FDA grants breakthrough therapy designation to Keytruda-Lenvima combination for hepatocellular carcinoma


The FDA granted breakthrough therapy
designation to pembrolizumab in combination with lenvatinib as first-line
treatment for patients with advanced unresectable hepatocellular carcinoma who
are not able to receive locoregional treatment.

This is the third breakthrough therapy
designation granted by FDA for pembrolizumab (Keytruda, Merck) — an anti-PD-1
therapy — and lenvatinib (Lenvima, Eisai), a multiple receptor tyrosine kinase
inhibitor.

“As part of our ongoing collaboration with
Eisai, we are committed to evaluating the potential of Keytruda plus Lenvima
across a number of different types of cancer,” Jonathan Cheng, MD, vice
president for oncology clinical research at Merck Research Laboratories, said
in a press release. “With this breakthrough therapy designation from the FDA,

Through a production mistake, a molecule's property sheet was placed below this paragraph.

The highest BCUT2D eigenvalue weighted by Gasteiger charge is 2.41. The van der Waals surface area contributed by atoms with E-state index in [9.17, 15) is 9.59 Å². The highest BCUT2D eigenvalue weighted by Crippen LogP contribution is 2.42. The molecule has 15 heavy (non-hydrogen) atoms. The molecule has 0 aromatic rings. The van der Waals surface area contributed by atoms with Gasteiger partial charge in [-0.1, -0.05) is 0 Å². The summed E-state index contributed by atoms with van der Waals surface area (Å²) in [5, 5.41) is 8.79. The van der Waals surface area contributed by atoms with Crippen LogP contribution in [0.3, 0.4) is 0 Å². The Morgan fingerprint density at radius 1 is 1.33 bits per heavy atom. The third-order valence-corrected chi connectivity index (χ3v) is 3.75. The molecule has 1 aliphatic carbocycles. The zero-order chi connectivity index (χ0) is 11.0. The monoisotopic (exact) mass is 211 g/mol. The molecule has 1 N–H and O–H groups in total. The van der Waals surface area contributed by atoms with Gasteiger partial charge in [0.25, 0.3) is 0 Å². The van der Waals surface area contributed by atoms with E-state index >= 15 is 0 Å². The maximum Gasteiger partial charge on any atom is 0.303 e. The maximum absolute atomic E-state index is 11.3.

we look forward to working with Eisai to potentially build upon our existing
indications for this difficult-to-treat cancer, so that we can help patients
through a combination approach.”

The agency based the HCC breakthrough therapy
designation on interim results from the phase 1B KEYNOTE-524/Study 116,
presented at this year’s American Association for Cancer Research Annual
Meeting.

The multicenter, open-label, single-arm study
included patients with unresectable HCC who had Barcelona Clinic Liver Cancer
stage B or C disease, Child-Pugh class A disease, and ECOG performance status
of 0 or 1.

Researchers assessed the efficacy and safety
of pembrolizumab — dosed at 200 mg via IV every 3 weeks — and lenvatinib, dosed
at 12 mg daily for patients who weighed 60 kg or more, or 8 mg per day for
patients who weighed less than 60 kg.

Safety and tolerability served as primary
endpoints. OS, PFS, objective response rate and time to progression served as
secondary endpoints.

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